Wal-Mart’s New Economic Model

Newsweek: “Wal-Mart is Mexico’s largest private-sector employer in the nation today, with nearly 150,000 local residents on its payroll. An additional 19,000 youngsters between the ages of 14 and 16 work after school in hundreds of Wal-Mart stores, mostly as grocery baggers, throughout Mexico—and none of them receives a red cent in wages or fringe benefits. The company doesn’t try to conceal this practice: its 62 Superama supermarkets display blue signs with white letters that tell shoppers: OUR VOLUNTEER PACKERS COLLECT NO SALARY, ONLY THE GRATUITY THAT YOU GIVE THEM. SUPERAMA THANKS YOU FOR YOUR UNDERSTANDING. The use of unsalaried youths is legal in Mexico because the kids are said to be “volunteering” their services to Wal-Mart and are therefore not subject to the requirements and regulations that would otherwise apply under the country’s labor laws.”

Well, if Wal-Mart is going to “employ” “volunteer packers,” I think it’s high time that those who frequent Mexican Wal-Mart outlets become “volunteer consumers.” After all, if a corporation as rapacious as Wal-Mart prefers not to pay their packers, perhaps consumers can prefer not to pay Wal-Mart for the goods they acquire from their stores. Who says that Wal-Mart holds all the cards in establishing a new economy?

So here’s the deal, Mexico Wal-Mart shoppers: the next time you enter a Wal-Mart, wear a sign that reads I AM A VOLUNTEER CONSUMER WHO WILL OFFER NO MONEY FOR THESE GOODS, BECAUSE YOU’D RATHER EXPLOIT KIDS THAN PRACTICE BASIC ETHICAL PRINCIPLES. THANK YOU FOR YOUR UNDERSTANDING.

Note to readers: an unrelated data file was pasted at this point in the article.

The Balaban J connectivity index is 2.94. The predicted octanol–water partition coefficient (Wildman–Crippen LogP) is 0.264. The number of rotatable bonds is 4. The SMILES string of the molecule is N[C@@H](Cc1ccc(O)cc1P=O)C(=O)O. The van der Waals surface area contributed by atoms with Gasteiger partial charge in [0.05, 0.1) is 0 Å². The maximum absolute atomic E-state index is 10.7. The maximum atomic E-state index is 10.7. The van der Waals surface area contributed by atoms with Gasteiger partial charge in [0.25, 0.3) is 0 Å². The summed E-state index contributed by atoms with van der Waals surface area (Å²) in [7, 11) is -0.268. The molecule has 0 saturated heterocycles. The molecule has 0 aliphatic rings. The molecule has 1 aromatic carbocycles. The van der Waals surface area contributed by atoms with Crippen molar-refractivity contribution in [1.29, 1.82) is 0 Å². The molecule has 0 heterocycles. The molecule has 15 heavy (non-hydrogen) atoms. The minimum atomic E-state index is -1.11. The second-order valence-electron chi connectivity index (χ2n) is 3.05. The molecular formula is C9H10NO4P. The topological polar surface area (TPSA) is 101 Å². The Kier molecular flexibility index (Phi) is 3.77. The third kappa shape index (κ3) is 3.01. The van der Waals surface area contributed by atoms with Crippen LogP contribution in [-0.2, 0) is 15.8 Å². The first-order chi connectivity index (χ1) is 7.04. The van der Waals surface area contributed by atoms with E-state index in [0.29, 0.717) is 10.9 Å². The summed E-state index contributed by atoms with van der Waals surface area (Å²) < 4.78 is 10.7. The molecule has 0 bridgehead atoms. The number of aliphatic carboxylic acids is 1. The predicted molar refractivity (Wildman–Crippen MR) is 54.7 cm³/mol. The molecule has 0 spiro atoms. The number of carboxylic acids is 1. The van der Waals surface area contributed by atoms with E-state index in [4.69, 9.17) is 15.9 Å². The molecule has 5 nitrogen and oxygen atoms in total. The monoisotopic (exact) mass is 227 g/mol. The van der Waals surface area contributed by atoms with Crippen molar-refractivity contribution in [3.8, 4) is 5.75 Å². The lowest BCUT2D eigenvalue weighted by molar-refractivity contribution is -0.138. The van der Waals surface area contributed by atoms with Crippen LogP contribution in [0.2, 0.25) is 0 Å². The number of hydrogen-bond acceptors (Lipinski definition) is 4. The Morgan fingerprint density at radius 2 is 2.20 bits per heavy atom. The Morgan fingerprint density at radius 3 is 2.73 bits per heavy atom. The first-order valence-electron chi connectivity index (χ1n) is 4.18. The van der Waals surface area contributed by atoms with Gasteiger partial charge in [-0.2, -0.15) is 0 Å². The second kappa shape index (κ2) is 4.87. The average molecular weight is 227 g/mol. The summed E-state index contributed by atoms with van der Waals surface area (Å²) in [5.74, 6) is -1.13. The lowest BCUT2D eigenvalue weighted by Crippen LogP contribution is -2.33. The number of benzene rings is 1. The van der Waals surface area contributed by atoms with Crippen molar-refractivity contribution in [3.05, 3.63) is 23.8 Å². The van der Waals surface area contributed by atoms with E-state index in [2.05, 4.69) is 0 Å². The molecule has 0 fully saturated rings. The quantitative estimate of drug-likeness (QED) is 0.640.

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7 Comments

  1. Ed,

    Though you’re right to hate the Wal-Mart, after living here for a year I have to come down on Jeff’s side on this one. Teens (and younger) will do all kinds of “volunteer” things around a city in hopes of pulling in tips. It’s more or less accepted here s a legit way to make a buck.

    Also, as Mariachi Mama says, the minimum wage here is amazingly low, and teens and college students will work full days for a few bucks in wages. There’s a popular chain of cafes here–The Italian Coffee Company, a Mexican-owned business–that pays about $5 USD for a full shift. Or they might just hire themselves to help out carrying cement on a construction project, possibly making more at the end of the day.

  2. You know, WalMart was founded, and is owned and operated, by certfied rednecks. They may like employing little brown Mexicans for absolutely nothing, but I’ll bet they’d prefer to own them outright.

  3. To Scott and Jeff Hess,
    your comments are not relevant. The point here is not the height of the minimum wage (although it should be). It’s the fact that they are paid nothing for their work. Tips are another matter altogether. What they make off tips is one matter. Payment and security is another.
    And the sign. Oh, the sign. Somebody should be given to Iraqi Insurgency torturers for this, excuse my political incorrectness.

  4. As an aside, I have only found one of the books featured in my Book Notes series at a Wal-Mart store (Dead Head by Allen Wyler). Apparently Wal-Mart shoppers and I don’t share the same literary canon.

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